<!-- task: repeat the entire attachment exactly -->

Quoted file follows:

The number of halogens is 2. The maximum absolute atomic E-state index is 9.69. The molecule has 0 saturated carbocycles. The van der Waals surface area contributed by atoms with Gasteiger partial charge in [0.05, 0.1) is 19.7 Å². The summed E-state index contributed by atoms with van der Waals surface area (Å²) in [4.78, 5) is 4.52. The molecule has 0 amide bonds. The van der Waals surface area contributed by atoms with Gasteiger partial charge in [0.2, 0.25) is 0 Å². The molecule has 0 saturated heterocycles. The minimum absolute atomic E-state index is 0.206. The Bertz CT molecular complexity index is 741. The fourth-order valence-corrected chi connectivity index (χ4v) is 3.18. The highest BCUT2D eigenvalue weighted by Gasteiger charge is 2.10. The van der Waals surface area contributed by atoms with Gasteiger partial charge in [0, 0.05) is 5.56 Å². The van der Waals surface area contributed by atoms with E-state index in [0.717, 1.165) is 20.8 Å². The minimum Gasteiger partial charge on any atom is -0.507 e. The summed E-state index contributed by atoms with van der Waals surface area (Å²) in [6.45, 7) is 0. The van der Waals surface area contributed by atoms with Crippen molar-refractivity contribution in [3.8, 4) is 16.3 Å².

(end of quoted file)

The number of halogens is 2. The maximum absolute atomic E-state index is 9.69. The molecule has 0 saturated carbocycles. The van der Waals surface area contributed by atoms with Gasteiger partial charge in [0.05, 0.1) is 19.7 Å². The summed E-state index contributed by atoms with van der Waals surface area (Å²) in [4.78, 5) is 4.52. The molecule has 0 amide bonds. The van der Waals surface area contributed by atoms with Gasteiger partial charge in [0.2, 0.25) is 0 Å². The molecule has 0 saturated heterocycles. The minimum absolute atomic E-state index is 0.206. The Bertz CT molecular complexity index is 741. The fourth-order valence-corrected chi connectivity index (χ4v) is 3.18. The highest BCUT2D eigenvalue weighted by Gasteiger charge is 2.10. The van der Waals surface area contributed by atoms with Gasteiger partial charge in [0, 0.05) is 5.56 Å². The van der Waals surface area contributed by atoms with E-state index in [0.717, 1.165) is 20.8 Å². The minimum Gasteiger partial charge on any atom is -0.507 e. The summed E-state index contributed by atoms with van der Waals surface area (Å²) in [6.45, 7) is 0. The van der Waals surface area contributed by atoms with Crippen molar-refractivity contribution in [3.8, 4) is 16.3 Å².